Appellant was convicted of two counts of kidnapping, rape, attempted aggravated sodomy and two counts of impersonating a police officer. On appeal he contends that the trial court erred by denying his motion to suppress evidence and over objection, admitting such evidence. Appellant also claims error in the denial of his motion for a directed verdict of acquittal as to all offenses and raises the question of lack of venue in connection with this motion.
Appellant gained entrance into the victim's home in Ware County, Georgia, on the pretext he was a police officer from Atlanta with a warrant for the victim's arrest. Appellant advised the victim she had to go to the police station, so the victim, her 22-year-old son and appellant departed in the victim's car. After going through Blackshear, located in Pierce County, the victim's son was forced out of the car. Appellant took the victim to a field at an unknown location and attempted to force the victim to commit sodomy by threatening her with a gun. The victim refused; appellant then twice raped the victim at gunpoint. The victim was released a short time later and contacted the police.
1. Appellant in his motion for a directed verdict of acquittal of the kidnapping charges argues venue lies in Ware County and not in Pierce County. Appellant relies on Krist v. State, 227 Ga. 85 (179 SE2d 56) (1970)
and OCGA 17-2-2
(a) (formerly Code Ann. 26-302 (a)) in support of this contention.
The victim's home was in Ware County, Georgia and she and her son were taken therefrom (abducted) as a result of appellant's representation that he was a police officer. Both Art. VI, Sec. XIV, Par. VI of the Constitution of Georgia of 1976 (Code Ann. 2-4306) and OCGA 17-2-2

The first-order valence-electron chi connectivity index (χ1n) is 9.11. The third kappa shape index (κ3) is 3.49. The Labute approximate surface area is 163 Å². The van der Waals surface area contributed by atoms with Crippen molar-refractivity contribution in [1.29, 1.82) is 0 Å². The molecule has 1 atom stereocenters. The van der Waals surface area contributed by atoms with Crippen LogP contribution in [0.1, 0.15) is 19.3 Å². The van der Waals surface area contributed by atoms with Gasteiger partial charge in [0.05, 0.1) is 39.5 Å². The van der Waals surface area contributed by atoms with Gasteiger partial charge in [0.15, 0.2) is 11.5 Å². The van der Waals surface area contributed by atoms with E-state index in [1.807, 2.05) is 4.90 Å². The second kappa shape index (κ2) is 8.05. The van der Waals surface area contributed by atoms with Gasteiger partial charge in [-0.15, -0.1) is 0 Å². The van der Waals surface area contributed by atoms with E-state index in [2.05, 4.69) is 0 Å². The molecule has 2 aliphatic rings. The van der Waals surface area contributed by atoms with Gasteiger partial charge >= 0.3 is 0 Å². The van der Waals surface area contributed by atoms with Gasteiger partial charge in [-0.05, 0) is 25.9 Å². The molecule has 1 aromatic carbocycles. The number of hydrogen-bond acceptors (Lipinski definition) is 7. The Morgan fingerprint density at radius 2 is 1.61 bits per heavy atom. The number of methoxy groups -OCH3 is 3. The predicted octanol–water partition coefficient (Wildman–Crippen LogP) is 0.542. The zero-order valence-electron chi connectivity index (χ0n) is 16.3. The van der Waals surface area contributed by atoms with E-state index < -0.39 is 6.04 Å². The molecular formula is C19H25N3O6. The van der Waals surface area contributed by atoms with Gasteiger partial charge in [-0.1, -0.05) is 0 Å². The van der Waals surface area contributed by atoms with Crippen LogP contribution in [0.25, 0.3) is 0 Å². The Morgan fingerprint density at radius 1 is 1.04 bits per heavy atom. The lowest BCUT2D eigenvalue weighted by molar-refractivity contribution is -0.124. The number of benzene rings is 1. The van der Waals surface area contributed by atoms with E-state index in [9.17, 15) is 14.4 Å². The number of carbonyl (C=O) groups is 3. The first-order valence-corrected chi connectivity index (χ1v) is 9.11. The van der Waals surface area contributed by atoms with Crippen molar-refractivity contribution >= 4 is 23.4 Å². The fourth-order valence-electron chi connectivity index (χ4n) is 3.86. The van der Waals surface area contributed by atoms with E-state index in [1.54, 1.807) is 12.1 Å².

(a) (Code Ann. 26-302) provide that all criminal cases shall be tried in the county where the crime was committed. Appellant was tried for kidnapping pursuant to the provisions of OCGA 16-5-40
(a) (formerly Code Ann. 26-1311) which provides: "A person commits the offense of kidnapping when he abducts or steals away any person without lawful authority or warrant and holds such person against his will."
Prior to its amendment in 1953, former Code Ann. 26-1601 required that before a person could be guilty of kidnapping the perpetrator had to send or convey the victim beyond the limits of the state or county thereof against his will. The kidnapping statute was amended in 1953 to eliminate this requirement. Ga. L. 1953, Nov. Sess., pp. 99, 100. In speaking of this amendment and its effect on venue in kidnapping cases our Supreme Court held: "Although we have found no Georgia case directly ruling on the venue of criminal prosecutions for kidnapping for ransom, all of the Georgia cases involving kidnapping have been tried in the county in which the victim was seized and the question of venue was not raised . . . If venue was in the county from which the victim was seized even while the statute made the offense not complete until the victim was taken or sent beyond the limits of such county, then a fortiori, venue is still in such county now that the crime can be committed wholly within one county. This is in accordance with the general rule in other jurisdictions." Krist, supra, at 91 (4) (Emphasis added.)
In a later case involving a kidnapping in one county and the murder of the kidnapping victim in a different county, the Supreme Court held: "As a matter of law, the two offenses were not within a single court's jurisdiction." Potts v. State, 241 Ga. 67
, 78 (243 SE2d 510
) (1978). See also Stephens v. Hopper, 241 Ga 596
, 599 (247 SE2d 92
Since the victim and her son were seized in Ware County, i.e., they were taken away without lawful authority or a warrant, venue was in Ware County. Krist, supra. "Proof of venue is part of the State's case, and a failure of the State to prove venue is cause for a reversal." Parks v. State, 212 Ga. 433
, 434 (3) (93 SE2d 663
) (1956). See also Patterson v. State, 157 Ga. App. 233